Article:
Crane v. Commissioner
In every tax course I suspect that there is a lecture about five weeks into the semester exactly like the one I attended this a.m., during which the professor lays bare the secrets of Crane
, 331 U.S. 1 (1947) and Tufts
, 461 U.S. 300 (1983). And my prof--none other than the man himself
, unveiled the meaning of these cases with characteristic flair.
(-- WARNING: Enthusiatic description of a 1947 tax case to follow. Big-time yawn for all non-green-eye-shade types --)
rule on it's face is rather simple. The Court required a taxpayer, in calculating her taxable gain on the sale of some property, to acknowledge the benefit derived from being relieved of her mortgage indebtedness following the sale. It is both a simple and a necessary rule. (Consider the effect on taxes, otherwise, whenever people sold property that hadn't been fully paid off yet.)
And, becasue the rule forces taxpayers to acknowledge the full benefit of a sale, it tracks with the principle that you should reimburse the tax commissioner for any deductions you take for depreciation in property value--if and when it turns out that the sale price of such property exceeds the depreciation estimates. That is, if you've persuaded someone to reimburse you for everything you put into the property, plus the remainder of the mortgage, then your depreciation deductions should be recaptured by the commissioner.
But here we stumble through the rabbit hole.
Say I borrow 100,000 to buy an apartment building. I take periodic depreciation deductions. In ten years' time I "sell" the building to someone. The price? Take over my mortgage and you can have the damn thing. I have paid only interest on the mortgage, so the principal is still at 100,000. Taxable gain on the sale? Recaptured depreciation deductions--nothing more.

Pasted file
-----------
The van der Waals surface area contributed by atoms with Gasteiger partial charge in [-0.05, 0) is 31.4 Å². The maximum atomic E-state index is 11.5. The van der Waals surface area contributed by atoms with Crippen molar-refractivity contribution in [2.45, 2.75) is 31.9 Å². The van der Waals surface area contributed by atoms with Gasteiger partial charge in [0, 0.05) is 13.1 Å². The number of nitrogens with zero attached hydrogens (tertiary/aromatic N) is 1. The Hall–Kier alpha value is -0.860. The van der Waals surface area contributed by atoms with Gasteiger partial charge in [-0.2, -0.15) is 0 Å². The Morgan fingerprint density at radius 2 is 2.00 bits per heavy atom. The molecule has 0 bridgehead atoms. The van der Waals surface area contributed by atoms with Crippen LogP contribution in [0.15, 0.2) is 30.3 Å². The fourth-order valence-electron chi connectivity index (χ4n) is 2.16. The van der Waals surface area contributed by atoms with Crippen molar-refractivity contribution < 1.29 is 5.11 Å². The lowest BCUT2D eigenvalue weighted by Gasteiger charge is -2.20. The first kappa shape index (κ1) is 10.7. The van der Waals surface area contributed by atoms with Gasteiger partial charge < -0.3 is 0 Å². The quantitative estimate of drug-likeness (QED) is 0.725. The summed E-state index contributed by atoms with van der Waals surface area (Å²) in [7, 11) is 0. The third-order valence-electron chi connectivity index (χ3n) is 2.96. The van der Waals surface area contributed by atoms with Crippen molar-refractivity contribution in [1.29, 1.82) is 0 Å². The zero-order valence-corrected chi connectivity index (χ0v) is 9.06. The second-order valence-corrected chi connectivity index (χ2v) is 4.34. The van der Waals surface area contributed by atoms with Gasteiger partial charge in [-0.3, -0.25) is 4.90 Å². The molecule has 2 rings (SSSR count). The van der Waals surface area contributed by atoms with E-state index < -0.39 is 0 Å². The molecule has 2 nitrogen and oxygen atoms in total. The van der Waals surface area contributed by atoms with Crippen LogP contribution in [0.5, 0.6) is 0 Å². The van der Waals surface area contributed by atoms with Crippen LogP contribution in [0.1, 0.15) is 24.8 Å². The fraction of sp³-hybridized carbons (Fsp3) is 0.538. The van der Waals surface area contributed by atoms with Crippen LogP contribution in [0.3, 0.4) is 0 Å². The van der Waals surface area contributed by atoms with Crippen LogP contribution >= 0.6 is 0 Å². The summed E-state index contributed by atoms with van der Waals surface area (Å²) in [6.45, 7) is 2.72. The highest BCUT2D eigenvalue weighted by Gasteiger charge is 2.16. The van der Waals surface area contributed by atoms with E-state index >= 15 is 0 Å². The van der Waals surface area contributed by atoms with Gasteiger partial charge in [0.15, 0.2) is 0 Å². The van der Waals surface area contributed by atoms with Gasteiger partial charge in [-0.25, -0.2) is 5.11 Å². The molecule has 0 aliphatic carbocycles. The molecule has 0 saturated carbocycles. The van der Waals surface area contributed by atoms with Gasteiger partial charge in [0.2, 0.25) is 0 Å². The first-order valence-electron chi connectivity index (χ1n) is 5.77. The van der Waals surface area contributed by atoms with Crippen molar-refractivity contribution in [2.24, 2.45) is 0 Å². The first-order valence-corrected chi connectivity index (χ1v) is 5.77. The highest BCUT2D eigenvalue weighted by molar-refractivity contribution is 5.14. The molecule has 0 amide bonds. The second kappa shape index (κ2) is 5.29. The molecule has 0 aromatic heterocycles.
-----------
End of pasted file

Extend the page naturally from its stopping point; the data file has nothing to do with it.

Yep. That is what we call a tax shelter. All the interest payments on the mortgage are deductable. And although in the end I paid tax on the amount I took each year as a depreciation deduction (say $2500/yr), I've deferred the tax for ten years--using that money, of course, to buy valuable stock in the Green Bay Packers. And I can even get a better tax rate if I manage to work it out so that the deductions are taken against ordinary income, but the tax is paid on a capital gain. Is your mouth watering yet?
Imagine a lecture-hall filled with law students learning about this stuff. After class was over we all stood around, buzzed, chattering about the case and its ramifications, like we'd all been injected with caffine.
Actually I don;t know whether to get mad about the Crane/Tufts
rule or just laugh about it. As a citizen I have a stake in tax equity for all. But short of doing away with taxation altogether, there is not much that can be done about the loophole. If Congress or the Court were to reverse the Crane/Tufts
rule, closing the loophole, they would arguably create an even bigger problem going the other way.
So in the meantime... America--land of opportunity, land of drooling law students.